Luckily for Brett Cunningham, a custodian had left a well-stocked supply tray outside the cafeteria. Cunningham needed the paper towels. In bulk. He took a few, and wiped the latest tears. There would be many more, as there had been for 20 minutes or so.
Cunningham, 33, had just learned, during an unusually scheduled assembly at Palm Coast’s Imagine School at Town Center this morning, that he is the 2013 national Teacher of the Year in the Imagine charter school system. He was chosen from more than 2,000 teachers in 72 schools across 12 states, a yet unparalleled distinction for any teacher in any type of school system—traditional, charter or private—in Flagler County.
Diane Beatty, the Imagine network’s executive vice president, had made the announcement in a cafeteria filled with grades four through seven, and in the presence of Superintendent Janet Valentine and School Board member Colleen Conklin. Cunningham had taught a majority of the students, who erupted in sustained cheers and applause.
For several minutes while Principal Lisa O’Grady and Beatty had gone through a few formalities and shown a video featuring Cunningham, who’d been the school’s Teacher of the Year, he stood toward the back of the cafeteria alongside other teachers, leaning against a metal cooler in his Doc Severinsen-type blue shirt, tan jacket and white-striped pink bowtie. He suspected that something was up, but he wasn’t quite sure that it was him: O’Grady had told him earlier this week that she didn’t think he’d won the national honor, otherwise the school would have been told by now.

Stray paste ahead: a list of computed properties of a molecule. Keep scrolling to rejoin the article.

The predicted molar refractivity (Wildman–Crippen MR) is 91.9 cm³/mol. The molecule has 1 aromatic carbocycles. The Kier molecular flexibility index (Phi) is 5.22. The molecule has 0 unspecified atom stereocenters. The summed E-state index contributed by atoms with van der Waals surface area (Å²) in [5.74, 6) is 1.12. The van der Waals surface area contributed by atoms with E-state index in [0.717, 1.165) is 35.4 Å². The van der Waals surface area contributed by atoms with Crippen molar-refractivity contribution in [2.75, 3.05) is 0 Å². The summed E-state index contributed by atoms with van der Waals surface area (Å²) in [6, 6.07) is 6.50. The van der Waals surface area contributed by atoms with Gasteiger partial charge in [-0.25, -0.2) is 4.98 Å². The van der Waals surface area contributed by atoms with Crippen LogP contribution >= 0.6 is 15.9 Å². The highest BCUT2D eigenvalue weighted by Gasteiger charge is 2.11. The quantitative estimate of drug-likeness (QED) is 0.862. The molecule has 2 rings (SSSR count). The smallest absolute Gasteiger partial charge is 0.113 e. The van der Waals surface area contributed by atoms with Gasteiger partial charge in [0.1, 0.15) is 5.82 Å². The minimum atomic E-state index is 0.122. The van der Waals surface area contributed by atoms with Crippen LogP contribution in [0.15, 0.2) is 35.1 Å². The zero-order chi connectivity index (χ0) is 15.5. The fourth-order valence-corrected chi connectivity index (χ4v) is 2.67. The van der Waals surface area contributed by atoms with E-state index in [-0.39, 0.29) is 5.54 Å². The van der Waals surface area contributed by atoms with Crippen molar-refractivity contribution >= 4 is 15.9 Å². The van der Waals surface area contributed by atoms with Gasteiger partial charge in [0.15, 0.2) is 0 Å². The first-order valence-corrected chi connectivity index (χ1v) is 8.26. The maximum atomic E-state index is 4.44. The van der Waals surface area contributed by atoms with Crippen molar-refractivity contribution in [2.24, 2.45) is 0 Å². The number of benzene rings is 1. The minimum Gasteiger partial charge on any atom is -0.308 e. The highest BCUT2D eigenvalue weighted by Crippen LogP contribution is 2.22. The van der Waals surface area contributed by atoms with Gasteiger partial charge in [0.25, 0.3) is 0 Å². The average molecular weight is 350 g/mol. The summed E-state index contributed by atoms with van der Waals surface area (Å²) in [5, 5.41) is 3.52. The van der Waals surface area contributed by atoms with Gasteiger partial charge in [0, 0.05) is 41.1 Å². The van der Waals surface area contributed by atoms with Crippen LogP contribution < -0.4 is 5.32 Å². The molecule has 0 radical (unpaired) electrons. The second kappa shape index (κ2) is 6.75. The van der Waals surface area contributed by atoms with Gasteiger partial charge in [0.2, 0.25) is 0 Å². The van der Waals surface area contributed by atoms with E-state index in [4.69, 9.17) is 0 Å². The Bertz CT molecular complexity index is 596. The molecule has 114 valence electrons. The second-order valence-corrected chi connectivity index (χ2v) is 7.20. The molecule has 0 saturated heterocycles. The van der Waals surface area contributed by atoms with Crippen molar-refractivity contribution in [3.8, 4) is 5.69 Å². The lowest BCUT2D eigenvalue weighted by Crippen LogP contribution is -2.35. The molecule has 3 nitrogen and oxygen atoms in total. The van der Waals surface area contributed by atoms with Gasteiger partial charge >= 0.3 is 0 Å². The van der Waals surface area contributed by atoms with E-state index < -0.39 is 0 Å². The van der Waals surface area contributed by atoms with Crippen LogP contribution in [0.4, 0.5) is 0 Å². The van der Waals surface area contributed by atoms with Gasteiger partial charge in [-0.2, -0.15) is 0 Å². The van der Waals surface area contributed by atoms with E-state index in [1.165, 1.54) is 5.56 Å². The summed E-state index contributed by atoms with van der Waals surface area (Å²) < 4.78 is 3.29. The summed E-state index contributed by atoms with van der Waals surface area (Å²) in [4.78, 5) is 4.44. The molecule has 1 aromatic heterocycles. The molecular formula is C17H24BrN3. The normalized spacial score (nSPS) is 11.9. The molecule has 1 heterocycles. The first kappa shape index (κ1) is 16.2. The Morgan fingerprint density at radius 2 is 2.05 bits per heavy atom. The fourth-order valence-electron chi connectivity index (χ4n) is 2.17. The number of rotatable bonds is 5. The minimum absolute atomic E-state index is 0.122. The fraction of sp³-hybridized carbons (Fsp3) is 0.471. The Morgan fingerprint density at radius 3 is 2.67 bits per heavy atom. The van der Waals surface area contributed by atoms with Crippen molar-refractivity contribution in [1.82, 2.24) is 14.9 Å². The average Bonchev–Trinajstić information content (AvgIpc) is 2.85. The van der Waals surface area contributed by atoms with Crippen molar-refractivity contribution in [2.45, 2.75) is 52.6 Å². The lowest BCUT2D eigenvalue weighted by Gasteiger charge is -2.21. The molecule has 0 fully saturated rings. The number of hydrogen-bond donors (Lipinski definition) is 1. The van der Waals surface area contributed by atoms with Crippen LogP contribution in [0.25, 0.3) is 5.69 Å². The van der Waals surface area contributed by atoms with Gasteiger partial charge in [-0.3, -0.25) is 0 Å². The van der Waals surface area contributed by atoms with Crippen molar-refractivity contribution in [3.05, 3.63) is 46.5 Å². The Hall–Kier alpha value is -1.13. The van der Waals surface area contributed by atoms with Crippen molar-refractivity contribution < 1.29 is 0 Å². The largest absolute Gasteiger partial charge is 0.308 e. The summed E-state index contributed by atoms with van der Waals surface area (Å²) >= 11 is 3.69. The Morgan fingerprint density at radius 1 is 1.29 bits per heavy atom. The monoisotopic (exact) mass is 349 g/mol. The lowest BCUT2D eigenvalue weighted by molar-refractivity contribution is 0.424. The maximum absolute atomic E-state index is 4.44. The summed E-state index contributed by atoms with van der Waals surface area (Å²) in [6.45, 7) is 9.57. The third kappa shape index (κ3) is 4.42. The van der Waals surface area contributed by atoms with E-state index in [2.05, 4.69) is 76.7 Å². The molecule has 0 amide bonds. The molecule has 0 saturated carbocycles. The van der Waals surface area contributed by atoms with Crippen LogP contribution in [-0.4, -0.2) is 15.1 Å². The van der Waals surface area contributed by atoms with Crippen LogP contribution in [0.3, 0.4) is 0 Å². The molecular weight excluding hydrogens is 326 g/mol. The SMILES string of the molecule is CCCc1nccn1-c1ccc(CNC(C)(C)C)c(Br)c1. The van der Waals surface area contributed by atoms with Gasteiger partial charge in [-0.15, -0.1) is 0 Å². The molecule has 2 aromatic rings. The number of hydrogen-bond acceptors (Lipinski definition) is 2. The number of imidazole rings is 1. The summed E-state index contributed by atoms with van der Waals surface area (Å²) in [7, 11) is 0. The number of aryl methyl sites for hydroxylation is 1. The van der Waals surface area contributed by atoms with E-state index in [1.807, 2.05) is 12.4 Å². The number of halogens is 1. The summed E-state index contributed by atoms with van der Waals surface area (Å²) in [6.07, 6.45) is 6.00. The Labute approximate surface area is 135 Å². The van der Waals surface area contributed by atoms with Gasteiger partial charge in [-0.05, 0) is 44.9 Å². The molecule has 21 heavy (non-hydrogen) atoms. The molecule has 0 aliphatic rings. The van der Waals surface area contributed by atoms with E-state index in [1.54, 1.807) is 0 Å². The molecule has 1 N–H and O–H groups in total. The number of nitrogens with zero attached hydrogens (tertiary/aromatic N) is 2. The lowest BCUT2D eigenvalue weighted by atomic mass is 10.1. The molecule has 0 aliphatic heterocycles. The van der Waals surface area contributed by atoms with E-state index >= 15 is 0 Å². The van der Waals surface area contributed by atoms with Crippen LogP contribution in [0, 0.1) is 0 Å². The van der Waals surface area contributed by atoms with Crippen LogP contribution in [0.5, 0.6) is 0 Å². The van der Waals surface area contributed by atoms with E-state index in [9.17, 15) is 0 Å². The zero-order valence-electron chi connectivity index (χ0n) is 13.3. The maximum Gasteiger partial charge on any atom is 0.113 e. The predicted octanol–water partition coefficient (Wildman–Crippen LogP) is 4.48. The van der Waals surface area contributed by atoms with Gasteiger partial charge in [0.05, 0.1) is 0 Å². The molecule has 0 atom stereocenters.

But it was him.
As he heard the announcement, Cunningham smiled, scrunched his face, lifted his right hand to his eyes, which immediately began to water, he tried to compose himself, not quite yet able to wrest himself from the cooler, finally he walked through the assembly to the front of the cafeteria to accept a glass trophy and an oversize check for $1,000. He could only say a few words. “I want to just say that if the right students didn’t come to this school, and stay at this school, we couldn’t do what we do at this school, so it’s really about you,” Cunningham told the assembly. “So thank you.”